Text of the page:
In a system of a set of point particles composing material bodies, in order to find the total 4-potential we should add 4-potentials of all point particles, taking into account the differences in their 4-velocities and their different location in space. As a result the total vector potential of the system of particles only indirectly reflects the total scalar potential of the given system of particles, in contrast to the direct relation between the scalar and vector potentials of an individual point particle. In the case of calculating the total 4-potential of a massive solid body, given the different distances from the parts of the body to the point where the 4-potential is defined, we obtain the gravitational Liénard–Wiechert potential. [7] [8]

## Lagrangian and action

The gravitational 4-potential is part of the Lagrangian for the matter in gravitational and electromagnetic fields that allows us to write the corresponding action function: [9] [4]

${\displaystyle ~S=\int {Ldt}=\int (kR-2k\Lambda -{\frac {1}{c}}D_{\mu }J^{\mu }+{\frac {c}{16\pi G}}\Phi _{\mu \nu }\Phi ^{\mu \nu }-{\frac {1}{c}}A_{\mu }j^{\mu }-{\frac {c\varepsilon _{0}}{4}}F_{\mu \nu }F^{\mu \nu }-}$
${\displaystyle ~-{\frac {1}{c}}u_{\mu }J^{\mu }-{\frac {c}{16\pi \eta }}u_{\mu \nu }u^{\mu \nu }-{\frac {1}{c}}\pi _{\mu }J^{\mu }-{\frac {c}{16\pi \sigma }}f_{\mu \nu }f^{\mu \nu }){\sqrt {-g}}d\Sigma ,}$

where ${\displaystyle ~L}$  is Lagrangian, ${\displaystyle ~dt}$  is the time differential of the reference frame used, ${\displaystyle ~k}$  is a certain coefficient, ${\displaystyle ~R}$  is the scalar curvature, ${\displaystyle ~\Lambda }$  is the cosmological constant, which characterizes the energy density of the considered system as a whole and therefore is the function of the system, ${\displaystyle ~c}$  is the speed of light as a measure of the propagation speed of electromagnetic and gravitational interactions, the electromagnetic 4-potential ${\displaystyle ~A_{\mu }=\left({\frac {\varphi }{c}},-\mathbf {A} \right)}$  where ${\displaystyle ~\varphi }$  is the scalar potential, and ${\displaystyle ~\mathbf {A} }$  is the vector potential, ${\displaystyle ~j^{\mu }}$  – electric four-current, ${\displaystyle ~\varepsilon _{0}}$  is the electric constant, ${\displaystyle ~F_{\mu \nu }}$  – electromagnetic tensor, ${\displaystyle ~u_{\mu \nu }}$ acceleration tensor, ${\displaystyle ~\eta }$  and ${\displaystyle ~\sigma }$  are some constants, ${\displaystyle ~\pi _{\mu }}$  is four-potential of pressure field, ${\displaystyle ~f_{\mu \nu }}$ pressure field tensor, ${\displaystyle ~{\sqrt {-g}}d\Sigma ={\sqrt {-g}}cdtdx^{1}dx^{2}dx^{3}}$  is the invariant 4-volume expressed through the differential of the time coordinate ${\displaystyle ~dx^{0}=cdt}$ , through the product ${\displaystyle ~dx^{1}dx^{2}dx^{3}}$  of differentials of the space coordinates, and through the square root ${\displaystyle ~{\sqrt {-g}}}$  of the determinant ${\displaystyle ~g}$  of the metric tensor taken with a negative sign.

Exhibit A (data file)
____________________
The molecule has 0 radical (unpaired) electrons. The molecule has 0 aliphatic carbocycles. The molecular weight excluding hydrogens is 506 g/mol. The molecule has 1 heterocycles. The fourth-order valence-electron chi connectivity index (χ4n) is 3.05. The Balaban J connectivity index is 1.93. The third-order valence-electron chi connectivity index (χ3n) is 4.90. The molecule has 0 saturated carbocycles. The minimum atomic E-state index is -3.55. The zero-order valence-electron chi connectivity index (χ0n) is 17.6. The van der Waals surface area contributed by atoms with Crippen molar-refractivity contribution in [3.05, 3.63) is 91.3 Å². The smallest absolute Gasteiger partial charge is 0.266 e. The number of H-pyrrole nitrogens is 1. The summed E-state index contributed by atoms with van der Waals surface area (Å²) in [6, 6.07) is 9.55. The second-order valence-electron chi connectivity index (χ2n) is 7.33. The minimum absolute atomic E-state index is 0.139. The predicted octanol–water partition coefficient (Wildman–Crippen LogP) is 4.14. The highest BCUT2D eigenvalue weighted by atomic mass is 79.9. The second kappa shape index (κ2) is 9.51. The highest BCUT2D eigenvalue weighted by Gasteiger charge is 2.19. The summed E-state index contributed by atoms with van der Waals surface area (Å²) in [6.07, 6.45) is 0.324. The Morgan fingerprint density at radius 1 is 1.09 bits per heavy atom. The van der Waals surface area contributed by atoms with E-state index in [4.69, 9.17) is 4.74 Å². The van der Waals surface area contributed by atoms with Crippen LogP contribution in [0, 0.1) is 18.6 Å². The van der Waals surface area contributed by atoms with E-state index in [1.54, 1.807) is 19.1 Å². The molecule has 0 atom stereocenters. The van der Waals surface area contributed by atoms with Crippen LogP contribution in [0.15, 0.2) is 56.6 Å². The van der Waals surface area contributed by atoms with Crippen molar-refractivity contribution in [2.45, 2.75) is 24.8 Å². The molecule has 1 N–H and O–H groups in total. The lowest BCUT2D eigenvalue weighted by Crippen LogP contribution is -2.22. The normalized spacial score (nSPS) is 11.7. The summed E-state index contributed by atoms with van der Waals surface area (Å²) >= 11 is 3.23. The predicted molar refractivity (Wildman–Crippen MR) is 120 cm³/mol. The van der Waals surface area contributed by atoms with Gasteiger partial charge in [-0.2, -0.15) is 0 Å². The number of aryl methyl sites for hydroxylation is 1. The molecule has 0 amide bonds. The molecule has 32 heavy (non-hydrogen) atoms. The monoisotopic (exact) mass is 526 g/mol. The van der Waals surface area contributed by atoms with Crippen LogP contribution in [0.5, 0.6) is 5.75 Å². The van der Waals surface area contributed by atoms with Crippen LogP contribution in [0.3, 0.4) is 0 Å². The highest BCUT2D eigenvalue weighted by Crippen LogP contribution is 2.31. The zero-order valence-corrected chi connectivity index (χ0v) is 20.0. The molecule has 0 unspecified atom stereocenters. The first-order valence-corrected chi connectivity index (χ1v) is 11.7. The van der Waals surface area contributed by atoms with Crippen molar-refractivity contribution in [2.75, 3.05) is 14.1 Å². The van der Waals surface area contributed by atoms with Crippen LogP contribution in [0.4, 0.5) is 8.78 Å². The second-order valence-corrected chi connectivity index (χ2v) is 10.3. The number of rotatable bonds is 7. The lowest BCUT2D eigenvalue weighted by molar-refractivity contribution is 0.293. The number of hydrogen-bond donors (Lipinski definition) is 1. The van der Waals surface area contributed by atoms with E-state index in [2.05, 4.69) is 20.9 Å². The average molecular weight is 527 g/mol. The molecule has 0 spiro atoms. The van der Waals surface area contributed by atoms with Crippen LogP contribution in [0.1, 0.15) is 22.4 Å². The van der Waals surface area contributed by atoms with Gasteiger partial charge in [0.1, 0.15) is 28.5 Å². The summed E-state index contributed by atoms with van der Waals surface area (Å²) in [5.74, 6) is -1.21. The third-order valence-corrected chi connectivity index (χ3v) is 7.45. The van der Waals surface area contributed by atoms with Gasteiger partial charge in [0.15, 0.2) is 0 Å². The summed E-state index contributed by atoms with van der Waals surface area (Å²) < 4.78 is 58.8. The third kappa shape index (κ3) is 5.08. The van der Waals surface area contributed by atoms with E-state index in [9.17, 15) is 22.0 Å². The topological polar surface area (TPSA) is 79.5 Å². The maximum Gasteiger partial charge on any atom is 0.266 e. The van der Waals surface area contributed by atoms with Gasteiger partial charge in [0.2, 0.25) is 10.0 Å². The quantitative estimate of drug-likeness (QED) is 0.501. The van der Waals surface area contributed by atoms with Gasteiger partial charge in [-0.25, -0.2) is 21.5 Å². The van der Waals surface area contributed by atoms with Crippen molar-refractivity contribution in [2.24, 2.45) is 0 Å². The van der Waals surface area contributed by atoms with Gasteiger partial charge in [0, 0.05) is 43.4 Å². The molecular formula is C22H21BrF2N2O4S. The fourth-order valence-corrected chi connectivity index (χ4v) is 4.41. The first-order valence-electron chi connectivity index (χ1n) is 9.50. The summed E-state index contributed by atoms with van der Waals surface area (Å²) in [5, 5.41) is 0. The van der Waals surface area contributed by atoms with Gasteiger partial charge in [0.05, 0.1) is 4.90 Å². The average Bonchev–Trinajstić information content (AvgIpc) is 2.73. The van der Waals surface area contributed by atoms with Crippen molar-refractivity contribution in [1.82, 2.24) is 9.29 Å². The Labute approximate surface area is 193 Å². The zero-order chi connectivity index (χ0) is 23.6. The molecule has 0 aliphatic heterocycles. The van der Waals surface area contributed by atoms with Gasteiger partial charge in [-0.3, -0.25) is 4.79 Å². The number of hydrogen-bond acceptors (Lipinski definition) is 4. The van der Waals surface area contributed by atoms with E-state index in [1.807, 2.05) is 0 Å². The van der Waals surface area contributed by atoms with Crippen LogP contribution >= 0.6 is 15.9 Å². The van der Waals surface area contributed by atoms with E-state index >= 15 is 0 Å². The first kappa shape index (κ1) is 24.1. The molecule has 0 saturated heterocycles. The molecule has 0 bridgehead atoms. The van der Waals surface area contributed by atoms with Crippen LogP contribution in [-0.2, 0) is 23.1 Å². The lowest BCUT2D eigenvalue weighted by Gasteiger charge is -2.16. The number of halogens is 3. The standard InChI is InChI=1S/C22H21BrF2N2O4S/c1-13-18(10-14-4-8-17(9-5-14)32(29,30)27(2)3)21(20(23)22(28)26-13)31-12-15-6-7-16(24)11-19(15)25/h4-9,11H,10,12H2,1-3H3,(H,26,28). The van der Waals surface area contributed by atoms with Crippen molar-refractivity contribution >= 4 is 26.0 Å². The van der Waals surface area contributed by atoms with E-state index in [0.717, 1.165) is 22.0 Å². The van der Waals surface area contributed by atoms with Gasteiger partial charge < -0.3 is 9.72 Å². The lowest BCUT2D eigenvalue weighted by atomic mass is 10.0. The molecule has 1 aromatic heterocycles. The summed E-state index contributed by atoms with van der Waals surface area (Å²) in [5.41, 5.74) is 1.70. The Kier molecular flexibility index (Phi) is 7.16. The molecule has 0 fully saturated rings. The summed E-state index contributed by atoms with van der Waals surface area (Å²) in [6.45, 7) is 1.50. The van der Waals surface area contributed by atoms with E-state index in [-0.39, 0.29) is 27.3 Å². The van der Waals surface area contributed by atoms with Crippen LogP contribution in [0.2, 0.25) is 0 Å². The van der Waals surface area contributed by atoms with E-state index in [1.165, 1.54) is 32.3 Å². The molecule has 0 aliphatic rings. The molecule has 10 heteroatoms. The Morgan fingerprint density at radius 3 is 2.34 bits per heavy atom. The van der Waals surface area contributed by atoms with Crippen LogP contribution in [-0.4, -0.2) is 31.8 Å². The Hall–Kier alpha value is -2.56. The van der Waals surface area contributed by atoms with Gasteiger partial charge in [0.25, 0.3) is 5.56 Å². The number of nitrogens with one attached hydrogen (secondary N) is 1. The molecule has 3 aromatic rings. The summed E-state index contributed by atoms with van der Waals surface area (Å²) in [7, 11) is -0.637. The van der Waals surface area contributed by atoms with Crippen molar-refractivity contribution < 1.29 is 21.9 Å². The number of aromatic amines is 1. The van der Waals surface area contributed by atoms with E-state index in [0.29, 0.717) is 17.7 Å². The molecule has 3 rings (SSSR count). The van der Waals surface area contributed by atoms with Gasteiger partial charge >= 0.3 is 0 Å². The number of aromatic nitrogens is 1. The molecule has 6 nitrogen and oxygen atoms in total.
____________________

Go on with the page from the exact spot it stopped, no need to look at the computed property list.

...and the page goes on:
In the action integral the gravitational 4-potential is present within the invariant ${\displaystyle ~D_{\mu }J^{\mu }}$ , and as well as part of the gravitational field tensor ${\displaystyle ~\Phi _{\mu \nu }}$  and its invariant ${\displaystyle ~\Phi _{\mu \nu }\Phi ^{\mu \nu }}$ . In the first case, the 4-potential determines the function of the binding energy of the matter and the field, and in the second case it determines the energy function of the field as an independent object. The variation of the action function leads to the determination of the gravitational stress-energy tensor of the gravitational field, sets the gravitational field equations (3) and (4), the equation of the matter motion in the field and the expression for the gravitational four-force.

## The role of the 4-potential in the theory of gravitation